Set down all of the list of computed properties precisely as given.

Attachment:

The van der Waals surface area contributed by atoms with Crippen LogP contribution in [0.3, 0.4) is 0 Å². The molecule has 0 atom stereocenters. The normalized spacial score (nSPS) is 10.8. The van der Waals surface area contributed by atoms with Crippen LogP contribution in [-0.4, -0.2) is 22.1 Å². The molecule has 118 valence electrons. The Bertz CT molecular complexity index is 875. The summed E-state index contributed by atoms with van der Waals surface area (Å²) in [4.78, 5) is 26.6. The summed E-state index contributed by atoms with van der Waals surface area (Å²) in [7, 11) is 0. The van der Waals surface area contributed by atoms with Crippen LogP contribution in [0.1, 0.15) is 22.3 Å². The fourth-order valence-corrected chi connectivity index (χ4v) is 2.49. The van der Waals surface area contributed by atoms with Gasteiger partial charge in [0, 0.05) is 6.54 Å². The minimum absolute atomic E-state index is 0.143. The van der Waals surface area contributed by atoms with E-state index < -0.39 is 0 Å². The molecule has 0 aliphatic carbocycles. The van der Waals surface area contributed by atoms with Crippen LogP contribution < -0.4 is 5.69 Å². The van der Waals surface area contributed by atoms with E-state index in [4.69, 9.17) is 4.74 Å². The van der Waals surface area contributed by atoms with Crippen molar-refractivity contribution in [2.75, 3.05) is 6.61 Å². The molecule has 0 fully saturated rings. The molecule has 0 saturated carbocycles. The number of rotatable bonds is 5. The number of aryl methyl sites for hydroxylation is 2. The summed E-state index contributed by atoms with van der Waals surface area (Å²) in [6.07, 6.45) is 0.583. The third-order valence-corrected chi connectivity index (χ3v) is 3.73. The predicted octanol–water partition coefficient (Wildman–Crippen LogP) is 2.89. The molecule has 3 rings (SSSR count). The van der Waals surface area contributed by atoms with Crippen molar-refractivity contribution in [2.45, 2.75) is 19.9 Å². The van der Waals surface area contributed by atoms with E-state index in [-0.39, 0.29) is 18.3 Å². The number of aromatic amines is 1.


The van der Waals surface area contributed by atoms with Crippen LogP contribution in [0.3, 0.4) is 0 Å². The molecule has 0 atom stereocenters. The normalized spacial score (nSPS) is 10.8. The van der Waals surface area contributed by atoms with Crippen LogP contribution in [-0.4, -0.2) is 22.1 Å². The molecule has 118 valence electrons. The Bertz CT molecular complexity index is 875. The summed E-state index contributed by atoms with van der Waals surface area (Å²) in [4.78, 5) is 26.6. The summed E-state index contributed by atoms with van der Waals surface area (Å²) in [7, 11) is 0. The van der Waals surface area contributed by atoms with Crippen LogP contribution in [0.1, 0.15) is 22.3 Å². The fourth-order valence-corrected chi connectivity index (χ4v) is 2.49. The van der Waals surface area contributed by atoms with Gasteiger partial charge in [0, 0.05) is 6.54 Å². The minimum absolute atomic E-state index is 0.143. The van der Waals surface area contributed by atoms with E-state index < -0.39 is 0 Å². The molecule has 0 aliphatic carbocycles. The van der Waals surface area contributed by atoms with Crippen LogP contribution < -0.4 is 5.69 Å². The van der Waals surface area contributed by atoms with E-state index in [4.69, 9.17) is 4.74 Å². The van der Waals surface area contributed by atoms with Crippen molar-refractivity contribution in [2.75, 3.05) is 6.61 Å². The molecule has 0 fully saturated rings. The molecule has 0 saturated carbocycles. The number of rotatable bonds is 5. The number of aryl methyl sites for hydroxylation is 2. The summed E-state index contributed by atoms with van der Waals surface area (Å²) in [6.07, 6.45) is 0.583. The third-order valence-corrected chi connectivity index (χ3v) is 3.73. The predicted octanol–water partition coefficient (Wildman–Crippen LogP) is 2.89. The molecule has 3 rings (SSSR count). The van der Waals surface area contributed by atoms with Crippen molar-refractivity contribution in [2.45, 2.75) is 19.9 Å². The van der Waals surface area contributed by atoms with E-state index in [-0.39, 0.29) is 18.3 Å². The number of aromatic amines is 1.